Minneapolis-based MentorMate Grows Bulgarian Presence
Here’s one way to deal with the Twin Cities’ workforce shortage: Hire overseas workers.
Minneapolis-based software firm MentorMate earlier this month announced that it’s now employing more than 500 IT professionals at its five offices in Bulgaria. The company’s Bulgarian team includes folks working in software development and quality assurance. Senior-level technologists make up almost half of MentorMate’s Bulgarian staff.
MentorMate says the increase in personnel will boost its range of “software services and capabilities.”
Why Bulgaria? Spokesman Matt Erickson says it’s a cost-effective option, for one.
“There are a lot of reasons we really like Bulgaria,” he says. “All of our technical talent over there speaks English fluently, so they can interact with clients and companies without a problem.”
Erickson also cites a “high level of technical expertise” in Bulgaria. And, as any Minnesota business owner knows, it’s not always easy to find talent locally.
“Technical talent is just at such a premium here” in the Twin Cities, Erickson says. “Finding it can be difficult, and holding onto it can also be difficult because of that demand.”
Bulgaria is also attractive because it’s part of the European Union, where MentorMate has several clients, according to Erickson.
Since it formed in 2001, MentorMate has landed a host of big-name clients, including Land O’Lakes, UnitedHealth Group, Royal Bank of Canada, and Graco. The company provides a host of software and web services, including mobile app development and strategy.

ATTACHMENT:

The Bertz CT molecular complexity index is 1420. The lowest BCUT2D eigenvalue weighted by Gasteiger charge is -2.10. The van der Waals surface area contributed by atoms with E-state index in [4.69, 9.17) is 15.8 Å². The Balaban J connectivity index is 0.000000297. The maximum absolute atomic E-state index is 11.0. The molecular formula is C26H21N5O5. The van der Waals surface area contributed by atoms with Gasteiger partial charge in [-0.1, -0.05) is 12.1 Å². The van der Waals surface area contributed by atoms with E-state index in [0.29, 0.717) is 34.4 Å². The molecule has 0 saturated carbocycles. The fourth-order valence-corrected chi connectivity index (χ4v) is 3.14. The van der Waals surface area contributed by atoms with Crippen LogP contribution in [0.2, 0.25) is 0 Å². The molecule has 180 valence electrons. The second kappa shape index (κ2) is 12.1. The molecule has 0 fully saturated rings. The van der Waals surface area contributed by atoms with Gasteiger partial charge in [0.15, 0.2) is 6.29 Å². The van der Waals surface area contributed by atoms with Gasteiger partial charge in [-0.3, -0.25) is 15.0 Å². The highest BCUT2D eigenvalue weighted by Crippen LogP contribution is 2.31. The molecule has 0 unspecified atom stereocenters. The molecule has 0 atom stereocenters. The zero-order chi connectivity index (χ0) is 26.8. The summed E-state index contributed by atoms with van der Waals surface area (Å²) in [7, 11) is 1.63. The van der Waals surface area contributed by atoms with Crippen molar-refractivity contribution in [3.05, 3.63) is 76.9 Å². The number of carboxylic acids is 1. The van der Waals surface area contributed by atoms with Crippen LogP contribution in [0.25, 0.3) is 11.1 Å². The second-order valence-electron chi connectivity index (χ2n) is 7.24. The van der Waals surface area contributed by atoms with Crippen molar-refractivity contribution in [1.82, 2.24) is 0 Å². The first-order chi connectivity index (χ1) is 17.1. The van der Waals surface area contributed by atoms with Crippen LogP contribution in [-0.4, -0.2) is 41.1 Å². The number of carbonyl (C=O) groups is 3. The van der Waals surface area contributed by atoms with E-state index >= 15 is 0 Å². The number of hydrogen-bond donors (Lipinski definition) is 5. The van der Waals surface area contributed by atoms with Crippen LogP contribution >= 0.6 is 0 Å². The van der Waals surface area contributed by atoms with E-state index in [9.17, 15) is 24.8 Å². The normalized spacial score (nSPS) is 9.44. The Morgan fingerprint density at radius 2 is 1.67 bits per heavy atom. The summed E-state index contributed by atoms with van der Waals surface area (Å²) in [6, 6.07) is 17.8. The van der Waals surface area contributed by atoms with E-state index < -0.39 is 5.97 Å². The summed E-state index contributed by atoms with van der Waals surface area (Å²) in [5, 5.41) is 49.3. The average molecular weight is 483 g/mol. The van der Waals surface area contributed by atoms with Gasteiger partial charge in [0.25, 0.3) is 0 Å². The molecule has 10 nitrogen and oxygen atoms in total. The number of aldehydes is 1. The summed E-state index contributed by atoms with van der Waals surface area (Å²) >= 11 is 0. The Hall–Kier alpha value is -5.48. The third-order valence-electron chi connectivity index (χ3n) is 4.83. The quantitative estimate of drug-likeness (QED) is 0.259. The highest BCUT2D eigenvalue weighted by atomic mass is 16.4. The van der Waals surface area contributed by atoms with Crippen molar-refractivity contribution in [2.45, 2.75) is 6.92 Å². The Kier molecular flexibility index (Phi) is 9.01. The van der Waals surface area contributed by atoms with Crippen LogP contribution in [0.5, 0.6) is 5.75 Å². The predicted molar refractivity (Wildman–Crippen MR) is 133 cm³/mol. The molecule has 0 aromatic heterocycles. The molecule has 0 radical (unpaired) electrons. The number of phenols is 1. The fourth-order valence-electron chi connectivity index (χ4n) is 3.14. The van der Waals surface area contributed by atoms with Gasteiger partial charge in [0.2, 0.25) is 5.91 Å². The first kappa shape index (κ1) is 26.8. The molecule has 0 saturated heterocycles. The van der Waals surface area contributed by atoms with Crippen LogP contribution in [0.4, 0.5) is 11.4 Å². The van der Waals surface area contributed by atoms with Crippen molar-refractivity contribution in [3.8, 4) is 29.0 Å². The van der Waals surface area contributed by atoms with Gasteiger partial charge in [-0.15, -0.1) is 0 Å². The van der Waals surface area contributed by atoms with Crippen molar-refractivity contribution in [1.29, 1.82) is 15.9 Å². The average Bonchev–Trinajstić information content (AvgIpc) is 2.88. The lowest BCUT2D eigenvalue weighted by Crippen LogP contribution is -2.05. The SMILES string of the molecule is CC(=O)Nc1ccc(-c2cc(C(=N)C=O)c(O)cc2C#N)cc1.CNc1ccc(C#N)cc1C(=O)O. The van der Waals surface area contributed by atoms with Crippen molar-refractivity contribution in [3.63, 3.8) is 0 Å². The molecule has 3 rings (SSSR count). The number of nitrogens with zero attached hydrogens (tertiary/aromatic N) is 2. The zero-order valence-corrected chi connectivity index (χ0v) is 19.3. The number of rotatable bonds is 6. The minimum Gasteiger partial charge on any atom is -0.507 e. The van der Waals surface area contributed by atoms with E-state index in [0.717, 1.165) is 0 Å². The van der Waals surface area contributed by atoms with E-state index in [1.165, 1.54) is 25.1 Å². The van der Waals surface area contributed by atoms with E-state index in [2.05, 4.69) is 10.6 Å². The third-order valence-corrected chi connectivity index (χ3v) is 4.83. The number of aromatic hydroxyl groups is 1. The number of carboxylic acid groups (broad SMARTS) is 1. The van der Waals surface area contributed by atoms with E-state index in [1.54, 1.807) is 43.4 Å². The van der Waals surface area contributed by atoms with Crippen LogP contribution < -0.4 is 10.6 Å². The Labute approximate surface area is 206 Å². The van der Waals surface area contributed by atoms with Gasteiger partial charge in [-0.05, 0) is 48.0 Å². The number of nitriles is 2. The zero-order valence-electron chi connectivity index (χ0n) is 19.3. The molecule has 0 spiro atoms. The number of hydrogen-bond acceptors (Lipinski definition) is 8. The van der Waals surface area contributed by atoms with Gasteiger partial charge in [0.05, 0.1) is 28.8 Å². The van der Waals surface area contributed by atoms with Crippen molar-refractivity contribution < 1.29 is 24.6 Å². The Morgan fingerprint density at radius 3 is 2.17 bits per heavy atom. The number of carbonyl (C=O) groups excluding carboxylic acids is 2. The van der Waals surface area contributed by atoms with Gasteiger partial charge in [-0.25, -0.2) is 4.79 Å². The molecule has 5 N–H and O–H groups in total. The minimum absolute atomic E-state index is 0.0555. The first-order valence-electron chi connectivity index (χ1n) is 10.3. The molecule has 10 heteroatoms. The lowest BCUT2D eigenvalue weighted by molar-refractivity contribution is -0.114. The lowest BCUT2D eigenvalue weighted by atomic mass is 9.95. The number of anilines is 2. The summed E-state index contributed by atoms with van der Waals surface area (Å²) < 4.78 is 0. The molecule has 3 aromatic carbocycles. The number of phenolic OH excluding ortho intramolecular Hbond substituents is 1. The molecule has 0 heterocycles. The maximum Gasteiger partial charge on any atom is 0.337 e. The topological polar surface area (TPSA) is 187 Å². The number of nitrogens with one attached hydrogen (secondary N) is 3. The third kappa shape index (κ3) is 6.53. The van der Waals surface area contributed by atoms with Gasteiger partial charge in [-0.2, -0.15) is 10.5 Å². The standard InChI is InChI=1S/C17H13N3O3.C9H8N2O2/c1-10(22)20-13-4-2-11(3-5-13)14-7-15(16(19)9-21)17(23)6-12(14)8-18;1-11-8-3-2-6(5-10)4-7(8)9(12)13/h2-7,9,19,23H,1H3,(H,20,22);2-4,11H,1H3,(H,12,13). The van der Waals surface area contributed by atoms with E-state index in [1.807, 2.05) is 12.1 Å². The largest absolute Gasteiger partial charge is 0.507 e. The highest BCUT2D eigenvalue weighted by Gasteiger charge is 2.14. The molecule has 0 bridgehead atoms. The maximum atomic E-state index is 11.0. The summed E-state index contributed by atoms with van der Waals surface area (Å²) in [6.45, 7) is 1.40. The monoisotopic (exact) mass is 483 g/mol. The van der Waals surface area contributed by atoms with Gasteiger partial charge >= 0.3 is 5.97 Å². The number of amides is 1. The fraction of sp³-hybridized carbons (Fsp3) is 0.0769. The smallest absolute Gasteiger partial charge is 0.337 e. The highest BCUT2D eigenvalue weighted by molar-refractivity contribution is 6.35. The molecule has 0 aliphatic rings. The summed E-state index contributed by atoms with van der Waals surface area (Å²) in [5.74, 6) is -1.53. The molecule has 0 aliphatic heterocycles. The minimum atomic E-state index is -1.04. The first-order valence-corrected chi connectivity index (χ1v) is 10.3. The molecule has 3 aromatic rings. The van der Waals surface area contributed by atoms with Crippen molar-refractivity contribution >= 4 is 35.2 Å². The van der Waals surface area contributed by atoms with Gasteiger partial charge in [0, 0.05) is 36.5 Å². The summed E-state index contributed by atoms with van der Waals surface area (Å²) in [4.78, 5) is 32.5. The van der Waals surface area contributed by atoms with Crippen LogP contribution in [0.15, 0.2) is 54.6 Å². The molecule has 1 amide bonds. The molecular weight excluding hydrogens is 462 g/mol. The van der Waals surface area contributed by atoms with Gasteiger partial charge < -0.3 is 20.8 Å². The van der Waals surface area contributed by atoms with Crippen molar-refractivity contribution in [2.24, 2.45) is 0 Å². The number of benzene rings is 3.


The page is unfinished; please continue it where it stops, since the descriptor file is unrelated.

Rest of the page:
MentorMate has five offices in Bulgaria, one in Minneapolis, and another in Sweden. The company employs 45 people at its Minneapolis office.
“For our current and future clients, having 500 technologists [in Bulgaria] provides an affirmation of our abilities to deliver quality work, as well as a sense of stability that MentorMate is able to grow alongside their business,” said MentorMate President Jamie Bolseth in a statement. “This is especially important to larger, more mature clients that might have concerns about the stability of working with a ‘small company.’”
In 2018, the company logged revenue of nearly $25 million. So far this year, revenue is tracking even higher, according to Erickson.